Running a courier service can be complicated. Unfortunately, it’s not as easy as buying a van, finding work and making a profit. You also have to consider the other obligations that go with courier work, and one of those obligations is insurance.
You will need courier insurance in order to run your business. This should be considered for any business that carries goods for hire and reward on a multi-drop basis. You are not just transporting your own goods or carrying goods to be sold elsewhere – you are responsible for keeping other people’s possessions safe and delivering them directly. This means you will require more than a standard insurance policy.
As with any type of insurance, there are a number of courier insurance options you can choose from. You will need to decide between third party and comprehensive cover. You will also have the option of adding named drivers or having an “any driver” policy, depending on how many drivers work for your courier company. Other options include glass cover, legal costs, the level of excess, a protected no claims discount (NCD), and a replacement vehicle in case of breakdown. You may decide you would rather pay extra to guarantee a replacement vehicle rather than lose money on downtime.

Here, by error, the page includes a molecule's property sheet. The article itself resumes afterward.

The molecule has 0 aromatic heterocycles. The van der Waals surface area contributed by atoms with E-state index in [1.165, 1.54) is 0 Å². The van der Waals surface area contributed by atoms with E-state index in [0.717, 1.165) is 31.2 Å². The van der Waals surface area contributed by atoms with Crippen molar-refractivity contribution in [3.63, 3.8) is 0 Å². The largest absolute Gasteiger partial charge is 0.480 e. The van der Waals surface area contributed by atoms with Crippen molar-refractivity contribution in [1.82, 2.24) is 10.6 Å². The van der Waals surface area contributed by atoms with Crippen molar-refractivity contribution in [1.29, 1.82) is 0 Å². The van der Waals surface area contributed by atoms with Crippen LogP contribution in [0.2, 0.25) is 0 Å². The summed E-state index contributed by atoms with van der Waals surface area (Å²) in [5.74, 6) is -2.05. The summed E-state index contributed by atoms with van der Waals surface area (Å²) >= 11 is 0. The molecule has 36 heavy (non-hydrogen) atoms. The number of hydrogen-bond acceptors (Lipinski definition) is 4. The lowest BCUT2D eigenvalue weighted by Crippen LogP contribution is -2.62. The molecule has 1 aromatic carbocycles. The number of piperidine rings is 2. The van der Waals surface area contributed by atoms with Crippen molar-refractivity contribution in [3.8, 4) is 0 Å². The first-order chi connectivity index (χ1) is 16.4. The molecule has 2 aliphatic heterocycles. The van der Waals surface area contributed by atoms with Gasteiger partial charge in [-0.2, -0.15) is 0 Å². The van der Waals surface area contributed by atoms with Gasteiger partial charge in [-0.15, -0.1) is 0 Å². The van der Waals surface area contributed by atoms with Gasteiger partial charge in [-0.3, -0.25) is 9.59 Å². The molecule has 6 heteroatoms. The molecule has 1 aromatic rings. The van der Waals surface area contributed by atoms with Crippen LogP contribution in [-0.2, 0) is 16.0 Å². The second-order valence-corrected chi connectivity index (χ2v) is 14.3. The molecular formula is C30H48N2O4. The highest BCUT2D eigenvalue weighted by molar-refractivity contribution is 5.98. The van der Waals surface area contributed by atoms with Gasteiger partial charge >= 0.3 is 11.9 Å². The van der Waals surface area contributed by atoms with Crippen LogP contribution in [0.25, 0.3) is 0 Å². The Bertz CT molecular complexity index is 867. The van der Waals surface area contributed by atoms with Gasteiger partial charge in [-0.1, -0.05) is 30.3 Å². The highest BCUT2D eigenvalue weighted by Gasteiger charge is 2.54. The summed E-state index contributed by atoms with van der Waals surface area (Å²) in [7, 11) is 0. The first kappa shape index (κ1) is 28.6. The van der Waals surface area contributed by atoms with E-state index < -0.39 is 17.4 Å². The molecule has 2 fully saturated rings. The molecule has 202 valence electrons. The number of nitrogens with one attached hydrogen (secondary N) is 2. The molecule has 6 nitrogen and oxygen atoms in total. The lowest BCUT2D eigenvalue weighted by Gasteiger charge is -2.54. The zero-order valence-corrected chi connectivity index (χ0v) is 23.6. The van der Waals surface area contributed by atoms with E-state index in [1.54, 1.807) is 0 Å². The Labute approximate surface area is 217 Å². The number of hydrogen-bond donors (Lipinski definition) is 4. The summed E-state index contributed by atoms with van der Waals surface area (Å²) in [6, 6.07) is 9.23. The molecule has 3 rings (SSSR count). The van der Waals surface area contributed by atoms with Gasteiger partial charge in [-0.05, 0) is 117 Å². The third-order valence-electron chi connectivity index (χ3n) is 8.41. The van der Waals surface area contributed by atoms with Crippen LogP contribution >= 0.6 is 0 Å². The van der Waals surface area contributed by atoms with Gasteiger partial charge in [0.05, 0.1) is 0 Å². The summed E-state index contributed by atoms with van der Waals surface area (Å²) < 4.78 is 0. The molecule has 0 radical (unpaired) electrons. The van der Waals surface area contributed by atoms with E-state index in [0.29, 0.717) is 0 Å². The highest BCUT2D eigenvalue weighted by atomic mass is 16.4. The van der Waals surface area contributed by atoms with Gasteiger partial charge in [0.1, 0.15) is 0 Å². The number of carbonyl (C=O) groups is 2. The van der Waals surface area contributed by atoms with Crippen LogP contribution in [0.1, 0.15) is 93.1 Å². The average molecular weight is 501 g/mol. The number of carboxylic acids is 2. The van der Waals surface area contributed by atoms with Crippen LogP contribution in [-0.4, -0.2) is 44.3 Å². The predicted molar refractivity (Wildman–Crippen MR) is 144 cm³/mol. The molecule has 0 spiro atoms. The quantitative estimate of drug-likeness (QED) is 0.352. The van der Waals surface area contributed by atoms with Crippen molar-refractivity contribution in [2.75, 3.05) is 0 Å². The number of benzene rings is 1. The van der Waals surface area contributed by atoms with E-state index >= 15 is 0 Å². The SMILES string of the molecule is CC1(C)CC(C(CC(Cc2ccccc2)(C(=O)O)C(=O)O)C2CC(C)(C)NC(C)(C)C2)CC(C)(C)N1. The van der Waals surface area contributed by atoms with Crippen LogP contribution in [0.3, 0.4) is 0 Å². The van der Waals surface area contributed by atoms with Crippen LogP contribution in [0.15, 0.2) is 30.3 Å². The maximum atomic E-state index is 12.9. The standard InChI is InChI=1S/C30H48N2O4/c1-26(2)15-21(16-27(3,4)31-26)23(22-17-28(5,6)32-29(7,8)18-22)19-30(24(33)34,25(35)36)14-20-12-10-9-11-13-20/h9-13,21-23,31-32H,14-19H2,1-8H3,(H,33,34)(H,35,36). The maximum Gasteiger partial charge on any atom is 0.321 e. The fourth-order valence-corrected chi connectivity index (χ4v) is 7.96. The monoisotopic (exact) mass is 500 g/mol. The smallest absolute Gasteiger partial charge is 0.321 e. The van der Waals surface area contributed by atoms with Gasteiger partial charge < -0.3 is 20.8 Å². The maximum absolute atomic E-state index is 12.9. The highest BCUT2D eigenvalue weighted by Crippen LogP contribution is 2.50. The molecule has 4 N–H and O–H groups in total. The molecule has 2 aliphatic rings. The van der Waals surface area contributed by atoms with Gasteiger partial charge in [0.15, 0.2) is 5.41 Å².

It may be cheaper to take out a policy for light haulage rather than courier insurance, although not all companies offer light haulier insurance. Light haulier insurance often restricts the number of loads you can carry in a day, and some policies may limit cover to pre-booked jobs. Certain transport companies prefer to give work to drivers with courier insurance rather than light haulier insurance, so it is worth asking around before making your decision. Whatever insurance option you choose, always do your research and check the wording of the policy for any exclusions. Make sure you are covered for the all the courier jobs you intend to do.